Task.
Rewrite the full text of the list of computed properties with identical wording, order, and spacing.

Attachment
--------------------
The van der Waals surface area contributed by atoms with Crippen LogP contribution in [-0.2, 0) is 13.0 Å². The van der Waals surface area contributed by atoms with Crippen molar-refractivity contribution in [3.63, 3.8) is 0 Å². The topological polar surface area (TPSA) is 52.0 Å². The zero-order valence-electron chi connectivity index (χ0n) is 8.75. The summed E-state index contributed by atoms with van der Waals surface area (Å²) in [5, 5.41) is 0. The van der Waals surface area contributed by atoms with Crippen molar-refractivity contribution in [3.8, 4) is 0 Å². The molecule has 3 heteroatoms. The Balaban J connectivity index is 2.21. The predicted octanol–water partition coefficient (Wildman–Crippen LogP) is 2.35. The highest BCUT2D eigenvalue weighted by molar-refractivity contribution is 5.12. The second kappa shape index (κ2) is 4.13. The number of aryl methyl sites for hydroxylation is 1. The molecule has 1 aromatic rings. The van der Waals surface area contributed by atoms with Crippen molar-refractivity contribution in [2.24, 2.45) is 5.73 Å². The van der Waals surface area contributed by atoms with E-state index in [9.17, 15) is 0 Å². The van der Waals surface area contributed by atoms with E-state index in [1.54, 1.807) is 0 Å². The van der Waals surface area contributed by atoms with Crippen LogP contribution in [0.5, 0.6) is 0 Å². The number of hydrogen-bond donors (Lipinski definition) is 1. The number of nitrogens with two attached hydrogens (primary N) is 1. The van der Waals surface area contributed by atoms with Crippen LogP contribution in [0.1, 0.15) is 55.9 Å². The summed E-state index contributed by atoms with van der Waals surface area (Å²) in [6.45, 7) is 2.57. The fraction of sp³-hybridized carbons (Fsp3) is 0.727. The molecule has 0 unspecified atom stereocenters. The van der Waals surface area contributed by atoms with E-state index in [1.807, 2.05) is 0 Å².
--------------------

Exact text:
The van der Waals surface area contributed by atoms with Crippen LogP contribution in [-0.2, 0) is 13.0 Å². The van der Waals surface area contributed by atoms with Crippen molar-refractivity contribution in [3.63, 3.8) is 0 Å². The topological polar surface area (TPSA) is 52.0 Å². The zero-order valence-electron chi connectivity index (χ0n) is 8.75. The summed E-state index contributed by atoms with van der Waals surface area (Å²) in [5, 5.41) is 0. The van der Waals surface area contributed by atoms with Crippen molar-refractivity contribution in [3.8, 4) is 0 Å². The molecule has 3 heteroatoms. The Balaban J connectivity index is 2.21. The predicted octanol–water partition coefficient (Wildman–Crippen LogP) is 2.35. The highest BCUT2D eigenvalue weighted by molar-refractivity contribution is 5.12. The second kappa shape index (κ2) is 4.13. The number of aryl methyl sites for hydroxylation is 1. The molecule has 1 aromatic rings. The van der Waals surface area contributed by atoms with Crippen molar-refractivity contribution in [2.24, 2.45) is 5.73 Å². The van der Waals surface area contributed by atoms with E-state index in [9.17, 15) is 0 Å². The van der Waals surface area contributed by atoms with E-state index in [1.54, 1.807) is 0 Å². The van der Waals surface area contributed by atoms with Crippen LogP contribution in [0.5, 0.6) is 0 Å². The number of hydrogen-bond donors (Lipinski definition) is 1. The number of nitrogens with two attached hydrogens (primary N) is 1. The van der Waals surface area contributed by atoms with Crippen LogP contribution in [0.1, 0.15) is 55.9 Å². The summed E-state index contributed by atoms with van der Waals surface area (Å²) in [6.45, 7) is 2.57. The fraction of sp³-hybridized carbons (Fsp3) is 0.727. The molecule has 0 unspecified atom stereocenters. The van der Waals surface area contributed by atoms with E-state index in [1.807, 2.05) is 0 Å².